RSS .92| RSS 2.0| ATOM 0.3
  • Home
  • About
  • Calendar
  • Gallery
  •  

    Object Storage 201 Q&A

    Now available on-demand, our recent live CSI Webcast, “Object Storage 201: Understanding Architectural Trade-Offs,” was a highly-rated event that almost 250 people have seen to date. We did not have time to address all of the questions, so here are answers to them. If you think of additional questions, please feel free to comment on this blog.

    Q. In terms of load balancers, would you recommend a software approach using HAProxy on Linux or a hardware approach with proprietary appliances like F5 and NetScaler?

    A. This really depends on your use case. If you need HA load balancers, or load balancers that can maintain sessions to particular nodes for performance, then you probably need commercial versions. If you just need a basic load balancer, using a software approach is good enough.

    Q. With billions of objects what Erasure Codes are more applicable in the long term? Reed Solomon where code words are very small resulting in many billions of code words or Fountain type codes such as LDPC where one can utilize long code words to manage billions of objects more efficiently?

    A. Tracking Erase Code fragments have a higher cost than replication but the tradeoff is higher HDD utilization. Using Rateless coding lowers this overhead because each Fragment has equal value. Reed Solomon requires knowledge of fragment placement for repair.

    Q. What is the impact of having HDDs of varying capacity within the object store?  Does that affect hashing algorithms in any way?

    A. The smallest logical storage unit is a Volume. Because Scale-Out does not stripe volumes there is no impact. Hashing, being used for location would not understand volume size, so a separate Database is used, on a volume basis, to track open space. Hashing algorithms can be modified to suit the underlying disk. The problem is not so much whether they can be designed a priority for the underlying system, but really the rigidity they introduce by tying placement very tightly with topology. That makes failure / exception handling hard.

    Q. Do you think RAID6 is sufficient protection with these types of Object Storage Systems or do we need higher parity based Erasure codes?

    A. RAID6 makes sense for a Direct Attached storage solution where all drives in the RAID Set can maintain sync. Unlike filesystems (with a few exceptions) Scale-Out Object Storage systems are “Storage as a workload” systems that already have protection as part of the system. So the question is what data protection method is used on solution x as apposed to solution y. You must also think about what you are trying to do.  Are you trying to protect against a single disk failure, or are you trying to protect against a node failure, or are you trying to protect against a site failure. Disk failures – RAID is great, but not if you’re trying to do node failure or site failure. Site failure is an EC sweet spot, but hard to solve from a deployment perspective.

    Q. Is it possible to brief how this hash function decides the correct data placement order among the available storage nodes?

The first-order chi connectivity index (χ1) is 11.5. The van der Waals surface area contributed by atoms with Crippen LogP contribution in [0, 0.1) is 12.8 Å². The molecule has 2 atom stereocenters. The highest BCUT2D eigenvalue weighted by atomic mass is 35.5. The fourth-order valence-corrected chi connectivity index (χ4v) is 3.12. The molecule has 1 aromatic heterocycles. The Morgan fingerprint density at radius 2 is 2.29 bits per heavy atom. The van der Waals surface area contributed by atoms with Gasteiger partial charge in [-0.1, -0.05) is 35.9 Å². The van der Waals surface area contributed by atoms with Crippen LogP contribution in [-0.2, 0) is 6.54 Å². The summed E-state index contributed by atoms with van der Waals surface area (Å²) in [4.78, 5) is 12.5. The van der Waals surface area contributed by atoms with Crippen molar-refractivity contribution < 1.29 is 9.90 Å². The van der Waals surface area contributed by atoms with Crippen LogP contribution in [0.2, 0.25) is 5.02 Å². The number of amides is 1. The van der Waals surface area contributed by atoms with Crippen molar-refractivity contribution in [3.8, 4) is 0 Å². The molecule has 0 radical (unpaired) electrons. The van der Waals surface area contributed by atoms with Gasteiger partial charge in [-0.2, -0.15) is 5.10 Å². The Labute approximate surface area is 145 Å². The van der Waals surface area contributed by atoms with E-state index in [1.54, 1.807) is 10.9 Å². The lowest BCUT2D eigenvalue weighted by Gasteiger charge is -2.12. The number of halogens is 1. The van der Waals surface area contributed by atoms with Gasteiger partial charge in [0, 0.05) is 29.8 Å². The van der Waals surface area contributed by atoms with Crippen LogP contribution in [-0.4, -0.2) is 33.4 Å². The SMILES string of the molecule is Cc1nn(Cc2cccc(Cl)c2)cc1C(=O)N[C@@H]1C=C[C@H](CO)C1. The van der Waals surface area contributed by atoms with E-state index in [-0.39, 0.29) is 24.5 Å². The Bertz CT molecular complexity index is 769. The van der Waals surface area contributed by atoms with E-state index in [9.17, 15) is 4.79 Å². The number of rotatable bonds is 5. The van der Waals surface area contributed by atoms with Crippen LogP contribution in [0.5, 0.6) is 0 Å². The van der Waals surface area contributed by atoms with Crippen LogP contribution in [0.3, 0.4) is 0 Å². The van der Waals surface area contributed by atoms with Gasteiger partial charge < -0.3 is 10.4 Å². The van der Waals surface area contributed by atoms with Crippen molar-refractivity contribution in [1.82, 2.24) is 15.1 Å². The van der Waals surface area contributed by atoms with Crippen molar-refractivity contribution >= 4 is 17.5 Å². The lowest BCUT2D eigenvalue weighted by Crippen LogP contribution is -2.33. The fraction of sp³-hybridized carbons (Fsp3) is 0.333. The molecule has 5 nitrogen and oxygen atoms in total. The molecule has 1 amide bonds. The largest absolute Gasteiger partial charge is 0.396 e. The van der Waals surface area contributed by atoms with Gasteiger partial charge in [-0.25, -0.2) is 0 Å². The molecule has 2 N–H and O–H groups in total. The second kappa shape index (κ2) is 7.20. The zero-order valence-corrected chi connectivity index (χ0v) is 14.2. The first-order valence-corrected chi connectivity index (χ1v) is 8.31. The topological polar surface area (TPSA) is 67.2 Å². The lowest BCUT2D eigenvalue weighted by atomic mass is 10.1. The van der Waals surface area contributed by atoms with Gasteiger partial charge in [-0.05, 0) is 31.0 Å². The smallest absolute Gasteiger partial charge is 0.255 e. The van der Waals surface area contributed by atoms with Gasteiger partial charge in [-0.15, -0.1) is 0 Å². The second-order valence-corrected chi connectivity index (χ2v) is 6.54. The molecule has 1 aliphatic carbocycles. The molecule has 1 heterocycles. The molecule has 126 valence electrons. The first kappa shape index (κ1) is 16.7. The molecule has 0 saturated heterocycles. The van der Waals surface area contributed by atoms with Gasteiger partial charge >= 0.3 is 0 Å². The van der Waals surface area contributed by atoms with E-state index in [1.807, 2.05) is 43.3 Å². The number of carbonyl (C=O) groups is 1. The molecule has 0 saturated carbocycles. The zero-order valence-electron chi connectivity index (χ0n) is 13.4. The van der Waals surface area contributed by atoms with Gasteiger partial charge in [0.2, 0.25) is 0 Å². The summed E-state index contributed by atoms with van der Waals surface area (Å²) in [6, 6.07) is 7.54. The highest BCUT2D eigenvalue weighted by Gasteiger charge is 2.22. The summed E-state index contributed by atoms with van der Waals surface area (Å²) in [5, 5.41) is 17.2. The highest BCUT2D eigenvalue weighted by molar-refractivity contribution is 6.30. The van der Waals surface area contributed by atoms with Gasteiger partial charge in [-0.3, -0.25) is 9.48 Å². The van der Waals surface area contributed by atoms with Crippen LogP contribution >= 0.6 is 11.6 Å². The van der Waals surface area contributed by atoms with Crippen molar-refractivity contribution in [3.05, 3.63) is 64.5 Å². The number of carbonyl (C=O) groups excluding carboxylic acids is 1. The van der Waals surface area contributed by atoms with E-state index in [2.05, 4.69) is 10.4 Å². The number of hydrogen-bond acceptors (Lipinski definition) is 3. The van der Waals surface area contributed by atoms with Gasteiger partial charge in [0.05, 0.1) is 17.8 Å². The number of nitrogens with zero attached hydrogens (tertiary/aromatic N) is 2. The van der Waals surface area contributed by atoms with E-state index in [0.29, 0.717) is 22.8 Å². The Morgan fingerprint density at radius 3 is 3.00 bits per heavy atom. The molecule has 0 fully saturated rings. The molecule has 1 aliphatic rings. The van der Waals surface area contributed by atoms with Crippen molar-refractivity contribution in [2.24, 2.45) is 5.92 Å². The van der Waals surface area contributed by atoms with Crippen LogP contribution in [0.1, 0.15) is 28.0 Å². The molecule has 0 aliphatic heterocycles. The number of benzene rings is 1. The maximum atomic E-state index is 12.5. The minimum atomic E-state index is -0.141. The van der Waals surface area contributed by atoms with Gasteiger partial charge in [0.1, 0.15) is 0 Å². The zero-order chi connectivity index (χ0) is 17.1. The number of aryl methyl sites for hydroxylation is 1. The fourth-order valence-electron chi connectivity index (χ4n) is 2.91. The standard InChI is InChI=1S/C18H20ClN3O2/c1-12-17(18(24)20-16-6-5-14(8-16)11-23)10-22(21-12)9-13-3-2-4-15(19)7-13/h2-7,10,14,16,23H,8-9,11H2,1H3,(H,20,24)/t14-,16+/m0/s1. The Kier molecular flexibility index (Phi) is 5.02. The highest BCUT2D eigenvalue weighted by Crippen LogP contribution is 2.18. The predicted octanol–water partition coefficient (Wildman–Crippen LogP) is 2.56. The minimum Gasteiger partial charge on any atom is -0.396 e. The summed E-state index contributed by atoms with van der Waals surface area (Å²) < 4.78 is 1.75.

A. Take a look at the following links: “http://en.wikipedia.org/wiki/Consistent_hashing“; https://swiftstack.com/openstack-swift/architecture/

    Q. What do you consider to be a typical ratio of controller to storage nodes? Is it better to separate the two, or does it make sense to consolidate where a node is both controller and storage?

    A. The flexibility of Scale-Out Object Storage makes these two components independently scalable. The systems we test all have separate controllers and storage nodes so we can test this independence. This is also very dependent on the Object Store technology you use. We know of some object stores where there is a 1GB RAM / TB of data, while there are others that use 1/10 of that.  The compute is dependent on whether you are using erasure coding, and what codes. There is no one answer.

    Q. Is the data stored in the Storage depository interchangeable with other vendor’s controller units? For instance, can we load LTO tapes from vendor A’s library to Vendor B’s library and have full access to data?

    A. The data stored in these systems are part of the “Storage as a workload” principle. So system metadata used to track Objects stored as a function within the Controller. I would not expect any content stored to be interchangeable with another system architecture.

    Q. Would you consider the Seagate Kinetic Open Storage Platform a radical architectural shift in how object storage can be done?  Kinetic basically eliminates the storage server, POSIX and RAID or all of the “busy work” that storage servers are involved in today.

    A. Ethernet drives with key value interface provides a new approach to design object storage solution. It is yet to be seen how compelling they are for TCO and infrastructure availability.

    Q. Will the inherent reduction in blast radius by the move towards Ethernet-interface HDDs be a major driver of the Ethernet HDD in object stores?

    A. Yes. We define Blast Radius by a compute failure that impacts access to connected hard drives. As we lower the Number of Connected Hard Drives to compute the Blast Radius is reduced. For Ethernet drives, you may need redundant Ethernet switches to minimize the blast radius.  Blast radius can be also minimized with intelligent data placements with software as well.

    Leave a Reply

    Your email address will not be published. Required fields are marked *